One thing that I have spent a lot of time on is making calculations independent of forms so that they can be used on any form.  For example, rather than hard coding a script to look at a form with one column header and one row header, I am now building things to be dynamic so that the POV, the rows, and columns all are read dynamically and identifying the edited cells is independent of the source it is looking at.  This will be a multi-post article because there is a lot to cover.

Think Different

I have not talked about some of the, what might seem like, less functional classes and methods in the API.  Most of my examples don’t go into their use.  The reason is solely trying to break concepts apart and try to not overload people with everything at once.  What if I told you you could eliminate most of your substitution variables?  What if I said you only need one data map?  What if I told you that you could use rule properties like never before?  Spoiler alert, you can!

Building The Foundation

The first concept I want to share is a simple one, but it is the start of making your scripts dynamic.  When working with grid builders, a reference has to be made to the plan type.  This is a very simple thing but has to be changed for different plan types.  You might first think to put this in a script and embed the script, but there is an easier way that makes it completely independent of the plan type or application.

Everything I have shown you with grid builders starts with this.  This means that every rule has to have a hard-coded plan type in it.

Cube cube = operation.application.getCube("plantypename")

Well, this isn’t the case.  It can be done without hard coding the play type name.   The cube variable can be set by getting the cube that the rule is created in so the rule will work on any plan type in any application.

Cube cube = rule.getCube()

I can take that one step further and eliminate the cube variable all together.

DataGridBuilder builderSubmit = rule.getCube().dataGridBuilder("MM/DD/YYYY")
DataGridBuilder builderSubmit = rule.cube.dataGridBuilder("MM/DD/YYYY")

Grid builders aren’t the only class that uses this.  If you are doing anything with metadata, this will also benefit those scripts.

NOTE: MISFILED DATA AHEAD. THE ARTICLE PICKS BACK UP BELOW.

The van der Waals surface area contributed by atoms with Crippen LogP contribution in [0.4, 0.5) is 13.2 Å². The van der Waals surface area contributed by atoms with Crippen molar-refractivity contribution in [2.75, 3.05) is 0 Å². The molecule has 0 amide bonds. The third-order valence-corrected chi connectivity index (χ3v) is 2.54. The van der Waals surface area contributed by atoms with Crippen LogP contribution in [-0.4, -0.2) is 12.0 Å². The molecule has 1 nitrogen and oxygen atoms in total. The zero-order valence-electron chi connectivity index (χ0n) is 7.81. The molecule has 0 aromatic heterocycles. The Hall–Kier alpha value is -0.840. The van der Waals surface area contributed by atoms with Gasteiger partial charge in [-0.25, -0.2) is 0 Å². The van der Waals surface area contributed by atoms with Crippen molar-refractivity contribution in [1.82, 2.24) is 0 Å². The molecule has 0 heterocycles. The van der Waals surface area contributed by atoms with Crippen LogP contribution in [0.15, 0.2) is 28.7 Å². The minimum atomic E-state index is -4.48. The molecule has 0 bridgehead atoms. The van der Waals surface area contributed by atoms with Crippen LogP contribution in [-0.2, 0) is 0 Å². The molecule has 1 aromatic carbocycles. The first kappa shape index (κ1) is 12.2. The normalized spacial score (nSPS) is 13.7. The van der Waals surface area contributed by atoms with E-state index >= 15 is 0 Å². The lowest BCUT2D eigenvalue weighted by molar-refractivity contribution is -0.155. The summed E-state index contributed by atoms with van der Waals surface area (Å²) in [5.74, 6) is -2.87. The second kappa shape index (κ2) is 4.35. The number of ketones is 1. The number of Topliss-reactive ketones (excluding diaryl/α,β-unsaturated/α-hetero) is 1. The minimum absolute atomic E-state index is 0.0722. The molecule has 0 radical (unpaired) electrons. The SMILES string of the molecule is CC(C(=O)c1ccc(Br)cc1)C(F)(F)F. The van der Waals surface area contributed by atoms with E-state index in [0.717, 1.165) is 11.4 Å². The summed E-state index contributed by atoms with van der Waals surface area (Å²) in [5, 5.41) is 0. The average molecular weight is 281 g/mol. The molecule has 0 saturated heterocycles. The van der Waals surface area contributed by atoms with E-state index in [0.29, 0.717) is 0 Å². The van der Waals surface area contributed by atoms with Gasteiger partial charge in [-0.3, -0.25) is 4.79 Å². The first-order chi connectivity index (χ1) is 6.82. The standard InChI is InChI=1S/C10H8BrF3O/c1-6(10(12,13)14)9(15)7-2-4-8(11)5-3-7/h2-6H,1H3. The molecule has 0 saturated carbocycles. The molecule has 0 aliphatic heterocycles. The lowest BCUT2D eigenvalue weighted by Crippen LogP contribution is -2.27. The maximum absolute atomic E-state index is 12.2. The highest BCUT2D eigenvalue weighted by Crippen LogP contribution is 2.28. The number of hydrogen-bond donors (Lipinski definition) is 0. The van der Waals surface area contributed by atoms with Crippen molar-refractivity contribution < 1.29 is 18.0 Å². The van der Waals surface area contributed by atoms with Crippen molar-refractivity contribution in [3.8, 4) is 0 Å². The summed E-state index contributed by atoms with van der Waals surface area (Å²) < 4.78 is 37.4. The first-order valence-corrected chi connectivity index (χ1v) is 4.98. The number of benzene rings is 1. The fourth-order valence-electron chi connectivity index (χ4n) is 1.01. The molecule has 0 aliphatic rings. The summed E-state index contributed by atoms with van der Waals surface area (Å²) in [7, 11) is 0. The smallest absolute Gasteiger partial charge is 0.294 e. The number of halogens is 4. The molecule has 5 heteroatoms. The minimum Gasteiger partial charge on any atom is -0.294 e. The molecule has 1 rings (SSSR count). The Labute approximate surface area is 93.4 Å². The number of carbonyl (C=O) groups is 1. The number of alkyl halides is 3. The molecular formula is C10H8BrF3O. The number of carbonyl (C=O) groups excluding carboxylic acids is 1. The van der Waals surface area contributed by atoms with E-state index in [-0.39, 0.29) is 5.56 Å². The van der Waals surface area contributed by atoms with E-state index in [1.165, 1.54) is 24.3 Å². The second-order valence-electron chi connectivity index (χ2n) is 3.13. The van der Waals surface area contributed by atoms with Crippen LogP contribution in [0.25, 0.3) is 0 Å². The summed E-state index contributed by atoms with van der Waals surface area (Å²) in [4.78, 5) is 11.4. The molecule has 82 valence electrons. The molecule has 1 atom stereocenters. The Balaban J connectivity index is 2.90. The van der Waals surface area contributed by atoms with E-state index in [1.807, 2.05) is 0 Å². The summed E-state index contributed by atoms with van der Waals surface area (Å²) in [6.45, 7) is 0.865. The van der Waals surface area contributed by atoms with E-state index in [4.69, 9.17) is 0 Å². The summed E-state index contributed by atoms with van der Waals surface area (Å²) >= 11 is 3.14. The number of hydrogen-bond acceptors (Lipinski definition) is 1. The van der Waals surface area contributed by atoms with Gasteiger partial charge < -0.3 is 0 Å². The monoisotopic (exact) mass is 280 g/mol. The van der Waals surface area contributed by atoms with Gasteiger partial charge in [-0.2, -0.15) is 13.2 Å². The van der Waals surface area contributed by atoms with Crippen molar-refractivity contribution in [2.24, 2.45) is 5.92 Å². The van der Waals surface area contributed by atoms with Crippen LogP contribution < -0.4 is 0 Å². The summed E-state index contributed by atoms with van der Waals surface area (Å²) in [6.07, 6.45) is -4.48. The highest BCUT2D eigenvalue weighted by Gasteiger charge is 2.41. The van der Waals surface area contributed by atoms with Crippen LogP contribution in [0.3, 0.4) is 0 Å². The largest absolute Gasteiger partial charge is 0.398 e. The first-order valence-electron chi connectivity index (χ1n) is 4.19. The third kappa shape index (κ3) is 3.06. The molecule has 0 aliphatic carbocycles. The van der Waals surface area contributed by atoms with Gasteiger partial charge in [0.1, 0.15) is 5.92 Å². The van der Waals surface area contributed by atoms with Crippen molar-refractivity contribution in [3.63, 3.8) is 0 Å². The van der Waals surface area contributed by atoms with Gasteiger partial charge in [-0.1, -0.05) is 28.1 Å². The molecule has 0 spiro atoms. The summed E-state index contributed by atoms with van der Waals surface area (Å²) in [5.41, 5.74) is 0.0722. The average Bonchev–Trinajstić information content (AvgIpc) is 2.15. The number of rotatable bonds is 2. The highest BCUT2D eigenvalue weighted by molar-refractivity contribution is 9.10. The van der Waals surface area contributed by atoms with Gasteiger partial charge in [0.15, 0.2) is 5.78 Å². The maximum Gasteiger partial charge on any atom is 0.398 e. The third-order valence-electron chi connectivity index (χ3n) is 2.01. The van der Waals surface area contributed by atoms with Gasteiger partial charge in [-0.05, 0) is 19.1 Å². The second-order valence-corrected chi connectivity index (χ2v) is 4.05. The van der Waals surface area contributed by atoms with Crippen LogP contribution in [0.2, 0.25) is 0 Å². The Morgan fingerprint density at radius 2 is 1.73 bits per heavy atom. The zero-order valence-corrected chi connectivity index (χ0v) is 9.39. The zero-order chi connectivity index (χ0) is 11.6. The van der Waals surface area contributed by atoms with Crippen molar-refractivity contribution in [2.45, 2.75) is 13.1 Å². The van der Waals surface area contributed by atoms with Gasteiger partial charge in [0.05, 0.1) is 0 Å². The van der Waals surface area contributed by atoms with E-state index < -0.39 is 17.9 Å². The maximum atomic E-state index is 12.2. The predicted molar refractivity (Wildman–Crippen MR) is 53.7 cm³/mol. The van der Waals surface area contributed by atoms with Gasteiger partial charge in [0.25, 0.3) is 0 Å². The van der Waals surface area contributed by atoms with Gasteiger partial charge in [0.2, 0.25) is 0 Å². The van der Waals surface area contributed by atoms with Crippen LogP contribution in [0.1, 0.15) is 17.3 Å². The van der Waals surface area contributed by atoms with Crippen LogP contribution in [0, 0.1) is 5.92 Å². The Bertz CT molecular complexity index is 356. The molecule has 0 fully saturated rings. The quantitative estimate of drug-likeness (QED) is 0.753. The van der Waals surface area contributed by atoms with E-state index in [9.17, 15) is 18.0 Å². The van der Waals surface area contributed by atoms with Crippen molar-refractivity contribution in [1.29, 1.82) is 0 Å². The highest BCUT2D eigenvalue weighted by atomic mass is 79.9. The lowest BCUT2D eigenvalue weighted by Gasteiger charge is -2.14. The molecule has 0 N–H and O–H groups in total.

Dimension productDim = operation.application.getDimension("Period", cube)
// can be changed to
Dimension productDim = operation.application.getDimension("Period", rule.cube)

That’s A Wrap

We have access to all kinds of things that we can make use of now through these classes. The application class exposes the currency mode and the default currency.  We have access to the smart lists and can access those.  Could we use those in calculations?  Maybe it is used as a map, where label and description is an account conversion between plan types?  We can get the dimensions, so a calculation could see if a dimension exists.  Maybe we can dynamically create fix statements based on the dimensions in the cube (aggregate everything that is sparse).  User variables can be set, so maybe if a calculation runs and the user variables aren’t set, we ask the user to set it with an RTP, then continue the calculation?

The rule class has methods to get the description, the name, and the rule properties.  I can’t say I have done it, but maybe we used the description as a variable?  Maybe we have the name in a convention that specific characters mean something and are brought into the rule, like a the scenario name?

Some of these are just thoughts, and some of them are things that we could implement and use.  My point is that there are all kinds of things we have access to dynamically that we didn’t before.  The apps I am building don’t have variables for the open periods anymore because I can get them dynamically in the calculation based on the scenario being calculated.  No more start and end month.  No more current month.  And, if they are needed for reports or forms, have the calculation set them if they are wrong.

So, what are you thinking?  Do you have something you have done that you couldn’t do before Groovy?  Share it by commenting.

2 replies
  1. Navan Mehra says:

    For any user who is quite new to PBCS world, managing attributes might be difficult as there are multiple steps to get into assigning them. Groovy allows you to manage such attributes just via web form like data entry thing. Something that I wrote about in past [removed url].

    • Kyle Goodfriend says:

      Keep in mind, only users that are administrators have access to save a member like what you are suggesting. Users don’t have access to this anymore.


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